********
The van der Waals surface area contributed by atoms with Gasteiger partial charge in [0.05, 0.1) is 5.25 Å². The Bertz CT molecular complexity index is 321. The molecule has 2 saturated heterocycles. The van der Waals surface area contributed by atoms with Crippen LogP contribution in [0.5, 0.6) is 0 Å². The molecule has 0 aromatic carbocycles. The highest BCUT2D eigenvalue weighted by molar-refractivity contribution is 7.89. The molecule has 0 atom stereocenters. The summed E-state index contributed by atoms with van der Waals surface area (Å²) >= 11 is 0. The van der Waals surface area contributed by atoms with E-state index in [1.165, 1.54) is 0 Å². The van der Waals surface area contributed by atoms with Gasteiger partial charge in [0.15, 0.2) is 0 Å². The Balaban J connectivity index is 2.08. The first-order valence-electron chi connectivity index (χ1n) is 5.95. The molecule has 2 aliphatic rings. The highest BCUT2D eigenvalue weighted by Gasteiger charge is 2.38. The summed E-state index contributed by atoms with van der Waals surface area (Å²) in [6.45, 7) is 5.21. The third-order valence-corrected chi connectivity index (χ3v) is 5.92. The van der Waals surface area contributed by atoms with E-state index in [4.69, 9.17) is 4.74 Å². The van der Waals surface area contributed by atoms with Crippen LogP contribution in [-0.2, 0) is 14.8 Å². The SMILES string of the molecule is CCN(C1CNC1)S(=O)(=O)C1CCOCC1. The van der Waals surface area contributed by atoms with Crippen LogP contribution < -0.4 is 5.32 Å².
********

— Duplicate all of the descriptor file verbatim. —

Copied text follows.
The van der Waals surface area contributed by atoms with Gasteiger partial charge in [0.05, 0.1) is 5.25 Å². The Bertz CT molecular complexity index is 321. The molecule has 2 saturated heterocycles. The van der Waals surface area contributed by atoms with Crippen LogP contribution in [0.5, 0.6) is 0 Å². The molecule has 0 aromatic carbocycles. The highest BCUT2D eigenvalue weighted by molar-refractivity contribution is 7.89. The molecule has 0 atom stereocenters. The summed E-state index contributed by atoms with van der Waals surface area (Å²) >= 11 is 0. The van der Waals surface area contributed by atoms with E-state index in [1.165, 1.54) is 0 Å². The van der Waals surface area contributed by atoms with Gasteiger partial charge in [0.15, 0.2) is 0 Å². The Balaban J connectivity index is 2.08. The first-order valence-electron chi connectivity index (χ1n) is 5.95. The molecule has 2 aliphatic rings. The highest BCUT2D eigenvalue weighted by Gasteiger charge is 2.38. The summed E-state index contributed by atoms with van der Waals surface area (Å²) in [6.45, 7) is 5.21. The third-order valence-corrected chi connectivity index (χ3v) is 5.92. The van der Waals surface area contributed by atoms with E-state index in [4.69, 9.17) is 4.74 Å². The van der Waals surface area contributed by atoms with Crippen LogP contribution in [-0.2, 0) is 14.8 Å². The SMILES string of the molecule is CCN(C1CNC1)S(=O)(=O)C1CCOCC1. The van der Waals surface area contributed by atoms with Crippen LogP contribution < -0.4 is 5.32 Å².